"Unauthorized use of a motor vehicle" was reported on Saturday night along Grove Street, but police withheld further information as the incident involved juveniles.
Burning embers caused a few false-alarm fires last week, including and a real one, on Nov. 23 on Pantigo Road, that began when the wall behind a fireplace ignited. The flames were put out before firefighters arrived and caused minor basement damage.
A few residents of Whalebone Village on Boatheader's Lane called police to complain of kids hanging out in the laundry room, but, like the fire, the kids had gone out by the time police arrived.
East Hampton Village
On the evening of Nov. 24, the manager of Cittanuova requested that a 35-year-old man leave, telling police he'd been "disturbing the patrons" and mistreating employees. Officers said the man was "highly agitatedΓ" and escorted him out of the restaurant, where he is no longer allowed.
Less than half an hour and half a block later, the same man became upset, reportedly screaming at a Stop and Shop employee who asked to see identification before selling him beer. He was informed that it was the store's right to ask for ID and told he had to leave the store because he was causing a disturbance. Police were again called to assist, and the man is no longer welcomed in the supermarket.
Homeowners on the Circle reported on the morning of Nov. 25 that a "bunch of kids" had stolen a $40 white pumpkin from their porch.
Friday morning on Pondview Lane, a woman managing an estate sale overlooked "numerous Covid-19 violations" police said, including "many vehicles parked in the roadway in front" of the house. The woman promised to fix the issues.
Irma Sosa, 86, of East Hampton, driving a 2018 Nissan on Friday afternoon toward the Cedar Street-North Main Street light in East Hampton, rear-ended a 2020 Toyota driven by Paul Everoff, 53, of New York City. Ms. Sosa told police her foot had fallen asleep, and she was unable to brake in time to avoid the accident. She complained of neck whiplash, but declined medical attention.
The store manager of Tenet on Newtown Lane told police Saturday night that a 6-foot man wearing a puffer jacket, and a 5-foot-7 accomplice, had taken four shirts into a dressing room, but hurriedly left. Only three shirts remained in their wake.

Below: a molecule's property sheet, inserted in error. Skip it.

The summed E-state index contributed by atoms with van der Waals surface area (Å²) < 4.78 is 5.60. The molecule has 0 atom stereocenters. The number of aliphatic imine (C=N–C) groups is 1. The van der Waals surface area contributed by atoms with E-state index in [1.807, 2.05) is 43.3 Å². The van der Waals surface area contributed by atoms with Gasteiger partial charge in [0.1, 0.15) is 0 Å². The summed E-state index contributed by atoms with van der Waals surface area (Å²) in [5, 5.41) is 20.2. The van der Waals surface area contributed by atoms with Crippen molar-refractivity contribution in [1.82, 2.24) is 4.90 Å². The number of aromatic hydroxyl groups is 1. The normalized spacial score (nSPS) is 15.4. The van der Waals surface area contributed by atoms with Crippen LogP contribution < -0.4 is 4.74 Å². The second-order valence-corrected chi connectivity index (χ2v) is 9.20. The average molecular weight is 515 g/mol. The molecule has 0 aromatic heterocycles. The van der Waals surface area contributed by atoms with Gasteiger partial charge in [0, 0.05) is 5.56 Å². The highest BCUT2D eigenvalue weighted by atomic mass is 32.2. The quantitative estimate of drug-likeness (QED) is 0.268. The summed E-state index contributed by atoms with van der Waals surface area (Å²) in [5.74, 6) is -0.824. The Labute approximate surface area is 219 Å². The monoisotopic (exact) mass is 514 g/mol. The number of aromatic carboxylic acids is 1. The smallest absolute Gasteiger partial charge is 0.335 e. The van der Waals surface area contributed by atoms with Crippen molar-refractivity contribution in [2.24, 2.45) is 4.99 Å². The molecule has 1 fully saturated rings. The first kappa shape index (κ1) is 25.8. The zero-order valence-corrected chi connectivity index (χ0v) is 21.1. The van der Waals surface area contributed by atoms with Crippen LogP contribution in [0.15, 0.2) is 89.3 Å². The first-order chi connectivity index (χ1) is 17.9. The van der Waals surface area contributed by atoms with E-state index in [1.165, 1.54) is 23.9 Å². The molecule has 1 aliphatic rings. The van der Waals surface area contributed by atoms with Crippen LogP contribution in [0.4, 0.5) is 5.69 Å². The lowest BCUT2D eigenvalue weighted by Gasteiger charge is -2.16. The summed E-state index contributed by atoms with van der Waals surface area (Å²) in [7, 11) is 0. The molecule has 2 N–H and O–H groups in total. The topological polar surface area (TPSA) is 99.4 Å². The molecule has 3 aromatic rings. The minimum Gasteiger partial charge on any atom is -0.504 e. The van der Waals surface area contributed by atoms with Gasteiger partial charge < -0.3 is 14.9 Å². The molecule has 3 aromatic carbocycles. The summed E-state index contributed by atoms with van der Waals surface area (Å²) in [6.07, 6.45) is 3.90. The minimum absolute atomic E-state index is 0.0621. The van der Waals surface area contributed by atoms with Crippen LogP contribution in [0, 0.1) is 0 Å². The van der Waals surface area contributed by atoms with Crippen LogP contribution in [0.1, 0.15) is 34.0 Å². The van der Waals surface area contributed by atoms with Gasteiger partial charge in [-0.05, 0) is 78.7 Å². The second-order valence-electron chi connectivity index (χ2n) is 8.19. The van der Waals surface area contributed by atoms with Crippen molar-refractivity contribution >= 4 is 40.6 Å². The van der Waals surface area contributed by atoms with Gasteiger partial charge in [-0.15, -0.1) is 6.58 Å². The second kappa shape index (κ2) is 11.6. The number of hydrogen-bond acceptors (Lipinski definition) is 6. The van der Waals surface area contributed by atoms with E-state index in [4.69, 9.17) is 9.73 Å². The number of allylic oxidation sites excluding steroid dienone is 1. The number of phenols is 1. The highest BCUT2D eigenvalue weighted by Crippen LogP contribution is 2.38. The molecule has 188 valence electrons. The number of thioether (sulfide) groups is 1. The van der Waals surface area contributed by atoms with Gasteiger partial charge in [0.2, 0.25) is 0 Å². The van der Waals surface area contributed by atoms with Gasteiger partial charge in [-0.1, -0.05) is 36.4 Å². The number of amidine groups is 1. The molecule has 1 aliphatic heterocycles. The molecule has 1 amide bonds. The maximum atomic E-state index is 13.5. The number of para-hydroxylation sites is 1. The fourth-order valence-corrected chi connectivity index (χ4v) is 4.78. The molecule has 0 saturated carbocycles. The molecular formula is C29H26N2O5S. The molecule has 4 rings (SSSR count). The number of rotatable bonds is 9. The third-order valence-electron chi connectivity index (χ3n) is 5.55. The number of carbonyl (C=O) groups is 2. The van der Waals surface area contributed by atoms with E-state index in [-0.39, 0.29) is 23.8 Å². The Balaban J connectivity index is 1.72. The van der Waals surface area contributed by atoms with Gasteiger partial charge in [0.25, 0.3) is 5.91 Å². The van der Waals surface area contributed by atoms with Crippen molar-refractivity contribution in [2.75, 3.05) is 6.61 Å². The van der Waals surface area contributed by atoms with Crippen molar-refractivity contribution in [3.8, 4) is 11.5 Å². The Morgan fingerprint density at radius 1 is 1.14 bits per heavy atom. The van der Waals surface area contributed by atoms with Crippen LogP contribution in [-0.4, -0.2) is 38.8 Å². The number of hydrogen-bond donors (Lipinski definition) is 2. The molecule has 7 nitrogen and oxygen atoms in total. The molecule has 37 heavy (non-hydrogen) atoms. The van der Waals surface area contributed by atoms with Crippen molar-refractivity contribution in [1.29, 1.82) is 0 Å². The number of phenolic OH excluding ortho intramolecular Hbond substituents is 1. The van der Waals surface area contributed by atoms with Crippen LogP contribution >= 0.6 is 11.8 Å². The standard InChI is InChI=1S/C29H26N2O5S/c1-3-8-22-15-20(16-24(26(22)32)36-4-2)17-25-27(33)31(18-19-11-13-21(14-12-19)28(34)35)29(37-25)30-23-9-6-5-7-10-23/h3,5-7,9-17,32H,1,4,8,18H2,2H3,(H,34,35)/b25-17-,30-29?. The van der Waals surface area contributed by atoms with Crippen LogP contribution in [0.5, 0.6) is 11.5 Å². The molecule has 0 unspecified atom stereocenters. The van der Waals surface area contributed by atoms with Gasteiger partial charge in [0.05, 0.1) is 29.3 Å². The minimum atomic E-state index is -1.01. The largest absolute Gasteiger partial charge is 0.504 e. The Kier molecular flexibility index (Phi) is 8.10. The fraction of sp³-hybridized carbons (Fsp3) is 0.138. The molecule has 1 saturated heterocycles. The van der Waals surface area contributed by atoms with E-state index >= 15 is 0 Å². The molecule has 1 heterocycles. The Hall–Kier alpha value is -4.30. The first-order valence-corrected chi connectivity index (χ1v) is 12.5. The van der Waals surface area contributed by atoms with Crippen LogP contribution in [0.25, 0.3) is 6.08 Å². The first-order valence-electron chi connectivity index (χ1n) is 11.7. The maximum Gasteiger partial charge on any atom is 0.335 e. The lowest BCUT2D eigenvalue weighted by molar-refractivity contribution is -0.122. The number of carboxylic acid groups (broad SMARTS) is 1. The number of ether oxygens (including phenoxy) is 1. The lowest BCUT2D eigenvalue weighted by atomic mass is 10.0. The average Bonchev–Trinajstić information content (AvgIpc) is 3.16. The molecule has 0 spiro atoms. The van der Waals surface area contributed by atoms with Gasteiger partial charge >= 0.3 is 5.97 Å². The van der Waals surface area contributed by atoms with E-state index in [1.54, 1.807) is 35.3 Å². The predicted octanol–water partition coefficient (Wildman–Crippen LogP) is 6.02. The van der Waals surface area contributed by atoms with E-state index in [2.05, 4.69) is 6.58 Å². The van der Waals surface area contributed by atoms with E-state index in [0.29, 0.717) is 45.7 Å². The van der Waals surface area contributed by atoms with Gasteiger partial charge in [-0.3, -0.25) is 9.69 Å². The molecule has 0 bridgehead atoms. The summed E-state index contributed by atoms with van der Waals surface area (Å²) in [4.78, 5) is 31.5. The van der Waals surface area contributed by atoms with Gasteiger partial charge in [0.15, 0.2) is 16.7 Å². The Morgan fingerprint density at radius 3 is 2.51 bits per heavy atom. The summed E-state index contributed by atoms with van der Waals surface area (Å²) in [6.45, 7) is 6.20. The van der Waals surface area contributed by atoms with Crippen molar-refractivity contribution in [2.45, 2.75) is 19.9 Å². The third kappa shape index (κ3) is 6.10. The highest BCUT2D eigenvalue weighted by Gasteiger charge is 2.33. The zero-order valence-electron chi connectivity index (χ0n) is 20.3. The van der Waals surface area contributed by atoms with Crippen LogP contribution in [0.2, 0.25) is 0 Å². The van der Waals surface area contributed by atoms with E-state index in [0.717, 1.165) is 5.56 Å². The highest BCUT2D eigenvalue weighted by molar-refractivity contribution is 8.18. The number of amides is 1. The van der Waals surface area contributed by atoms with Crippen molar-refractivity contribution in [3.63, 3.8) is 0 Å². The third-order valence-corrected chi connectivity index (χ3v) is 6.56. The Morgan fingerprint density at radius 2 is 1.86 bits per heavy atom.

Deer had a good week of it, on the roads anyway, with only a single run-in, at 5:30 a.m. Sunday on Cedar Street near Stephen Hand's Path in East Hampton.
Town police noted a phone scam pattern targeting elderly people this week. One such caller, reported from Forest Street on Nov. 25, claimed to be someone's grandson who'd gotten into trouble and needed $7,000 wired into his bank account.
A man cooking in a fire pit Monday afternoon at Zorba's Inn on West Lake Drive started a minor fire that was extinguished almost immediately.
Two calls regarding Covid compliance at Gurney's, one on Thanksgiving and the other the day before, turned up nothing.
Graffiti reported on the side of a Union Street house, likely defaced while the owner was away earlier in November, has been linked with spray paint on a fence at the back of a Main Street property on Friday evening. Police said the Main Street resident had, in turn, recognized that graffiti from descriptions of similar paint on the side of the Sag Harbor Variety Store last week. An officer warned the mother of the juvenile suspect that she must get her child to stop.
An argument broke out on Friday afternoon on Hampton Street between two drivers. According to police, one was driving below the speed limit and the other was tailgating and making him nervous.
On the morning of Nov. 11, an unknown man came to the front door of a Richards Avenue house, claiming to be with "Orchard Insurance" and in need of backyard pictures. The homeowner's daughter let him in, then called her dad to tell him the man was surveying the property. Aware of the fact that his family did not have Orchard Insurance, he told his daughter to get pictures of the man's ID card and license plate, which she did. About a week later, the homeowner was served with an injury claim from the same "insurance man," who stated he'd tripped and injured himself while walking the property.
Music coming from a car parked on Middle Line Highway was too loud for nearby residents in the early hours of Sunday. The gathering of young people in the car told police they were "all back from college and hanging out," but agreed to leave.
It was not so straightforward, later in the day, when a license plate reader got a hit at the intersection of Madison and Union Street, identifying an out-of-town-registered plate as stolen. The registered owner claimed that this was an ongoing issue, ever since one of his plates fell off and he ran it over. He tried registering the destroyed plate with Southampton Town police, he said, but apparently someone erroneously entered it into the E-Justice system as stolen. Police advised the man to correct the situation with the Department of Motor Vehicles.
A $2,700 Specialized brand bicycle was stolen from Robert Nicholson's son at Three Mile Harbor Marina on Saturday between 4 and 5 p.m.